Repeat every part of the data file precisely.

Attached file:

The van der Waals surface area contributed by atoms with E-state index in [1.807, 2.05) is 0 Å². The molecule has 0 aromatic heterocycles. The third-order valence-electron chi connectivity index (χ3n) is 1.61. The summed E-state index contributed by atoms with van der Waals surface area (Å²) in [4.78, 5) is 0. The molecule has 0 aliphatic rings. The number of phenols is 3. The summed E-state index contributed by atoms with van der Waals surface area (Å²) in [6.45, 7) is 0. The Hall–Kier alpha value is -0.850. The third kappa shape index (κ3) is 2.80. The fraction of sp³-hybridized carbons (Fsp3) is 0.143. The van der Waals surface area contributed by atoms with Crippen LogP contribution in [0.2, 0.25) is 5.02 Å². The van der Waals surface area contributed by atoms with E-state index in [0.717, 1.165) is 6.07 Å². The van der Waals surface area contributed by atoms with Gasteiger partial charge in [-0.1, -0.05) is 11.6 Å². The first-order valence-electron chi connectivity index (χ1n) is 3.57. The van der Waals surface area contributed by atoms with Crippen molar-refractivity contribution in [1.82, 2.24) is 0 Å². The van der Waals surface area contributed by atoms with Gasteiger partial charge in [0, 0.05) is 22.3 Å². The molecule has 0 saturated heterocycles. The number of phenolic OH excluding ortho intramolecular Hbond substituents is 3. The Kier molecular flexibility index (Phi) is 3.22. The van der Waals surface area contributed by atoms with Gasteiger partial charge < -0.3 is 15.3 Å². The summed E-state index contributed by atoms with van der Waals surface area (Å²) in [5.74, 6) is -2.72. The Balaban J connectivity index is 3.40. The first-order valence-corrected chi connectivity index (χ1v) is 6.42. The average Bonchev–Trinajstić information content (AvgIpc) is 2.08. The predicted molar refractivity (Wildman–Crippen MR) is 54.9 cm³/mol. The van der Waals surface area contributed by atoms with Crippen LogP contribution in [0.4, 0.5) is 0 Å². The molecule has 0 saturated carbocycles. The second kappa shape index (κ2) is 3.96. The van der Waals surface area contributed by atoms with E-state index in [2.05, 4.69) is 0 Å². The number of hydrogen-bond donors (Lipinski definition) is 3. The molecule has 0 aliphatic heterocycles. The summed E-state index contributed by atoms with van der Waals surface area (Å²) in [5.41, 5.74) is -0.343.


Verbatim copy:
The van der Waals surface area contributed by atoms with E-state index in [1.807, 2.05) is 0 Å². The molecule has 0 aromatic heterocycles. The third-order valence-electron chi connectivity index (χ3n) is 1.61. The summed E-state index contributed by atoms with van der Waals surface area (Å²) in [4.78, 5) is 0. The molecule has 0 aliphatic rings. The number of phenols is 3. The summed E-state index contributed by atoms with van der Waals surface area (Å²) in [6.45, 7) is 0. The Hall–Kier alpha value is -0.850. The third kappa shape index (κ3) is 2.80. The fraction of sp³-hybridized carbons (Fsp3) is 0.143. The van der Waals surface area contributed by atoms with Crippen LogP contribution in [0.2, 0.25) is 5.02 Å². The van der Waals surface area contributed by atoms with E-state index in [0.717, 1.165) is 6.07 Å². The van der Waals surface area contributed by atoms with Gasteiger partial charge in [-0.1, -0.05) is 11.6 Å². The first-order valence-electron chi connectivity index (χ1n) is 3.57. The van der Waals surface area contributed by atoms with Crippen molar-refractivity contribution in [1.82, 2.24) is 0 Å². The van der Waals surface area contributed by atoms with Gasteiger partial charge in [0, 0.05) is 22.3 Å². The molecule has 0 saturated heterocycles. The number of phenolic OH excluding ortho intramolecular Hbond substituents is 3. The Kier molecular flexibility index (Phi) is 3.22. The van der Waals surface area contributed by atoms with Gasteiger partial charge < -0.3 is 15.3 Å². The summed E-state index contributed by atoms with van der Waals surface area (Å²) in [5.74, 6) is -2.72. The Balaban J connectivity index is 3.40. The first-order valence-corrected chi connectivity index (χ1v) is 6.42. The average Bonchev–Trinajstić information content (AvgIpc) is 2.08. The predicted molar refractivity (Wildman–Crippen MR) is 54.9 cm³/mol. The van der Waals surface area contributed by atoms with Crippen LogP contribution in [0.4, 0.5) is 0 Å². The molecule has 0 saturated carbocycles. The second kappa shape index (κ2) is 3.96. The van der Waals surface area contributed by atoms with E-state index in [2.05, 4.69) is 0 Å². The number of hydrogen-bond donors (Lipinski definition) is 3. The molecule has 0 aliphatic heterocycles. The summed E-state index contributed by atoms with van der Waals surface area (Å²) in [5.41, 5.74) is -0.343.